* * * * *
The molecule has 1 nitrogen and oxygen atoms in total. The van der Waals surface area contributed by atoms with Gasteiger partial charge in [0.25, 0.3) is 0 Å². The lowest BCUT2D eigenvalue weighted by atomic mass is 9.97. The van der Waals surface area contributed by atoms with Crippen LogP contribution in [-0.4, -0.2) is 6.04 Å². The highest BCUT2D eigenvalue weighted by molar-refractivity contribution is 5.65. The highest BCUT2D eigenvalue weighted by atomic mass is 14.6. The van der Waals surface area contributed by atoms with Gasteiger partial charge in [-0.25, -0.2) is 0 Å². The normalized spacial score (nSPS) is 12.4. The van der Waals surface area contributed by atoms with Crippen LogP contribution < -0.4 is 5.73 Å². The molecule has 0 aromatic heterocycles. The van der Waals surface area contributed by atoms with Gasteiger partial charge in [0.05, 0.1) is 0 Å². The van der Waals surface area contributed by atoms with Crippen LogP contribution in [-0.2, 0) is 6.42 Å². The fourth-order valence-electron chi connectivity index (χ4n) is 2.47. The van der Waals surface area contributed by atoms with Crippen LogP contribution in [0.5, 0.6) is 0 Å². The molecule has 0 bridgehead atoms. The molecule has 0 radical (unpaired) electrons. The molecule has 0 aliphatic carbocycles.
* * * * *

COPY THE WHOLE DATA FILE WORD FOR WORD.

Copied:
The molecule has 1 nitrogen and oxygen atoms in total. The van der Waals surface area contributed by atoms with Gasteiger partial charge in [0.25, 0.3) is 0 Å². The lowest BCUT2D eigenvalue weighted by atomic mass is 9.97. The van der Waals surface area contributed by atoms with Crippen LogP contribution in [-0.4, -0.2) is 6.04 Å². The highest BCUT2D eigenvalue weighted by molar-refractivity contribution is 5.65. The highest BCUT2D eigenvalue weighted by atomic mass is 14.6. The van der Waals surface area contributed by atoms with Gasteiger partial charge in [-0.25, -0.2) is 0 Å². The normalized spacial score (nSPS) is 12.4. The van der Waals surface area contributed by atoms with Crippen LogP contribution < -0.4 is 5.73 Å². The molecule has 0 aromatic heterocycles. The van der Waals surface area contributed by atoms with Gasteiger partial charge in [0.05, 0.1) is 0 Å². The van der Waals surface area contributed by atoms with Crippen LogP contribution in [-0.2, 0) is 6.42 Å². The fourth-order valence-electron chi connectivity index (χ4n) is 2.47. The van der Waals surface area contributed by atoms with Crippen LogP contribution in [0.5, 0.6) is 0 Å². The molecule has 0 bridgehead atoms. The molecule has 0 radical (unpaired) electrons. The molecule has 0 aliphatic carbocycles.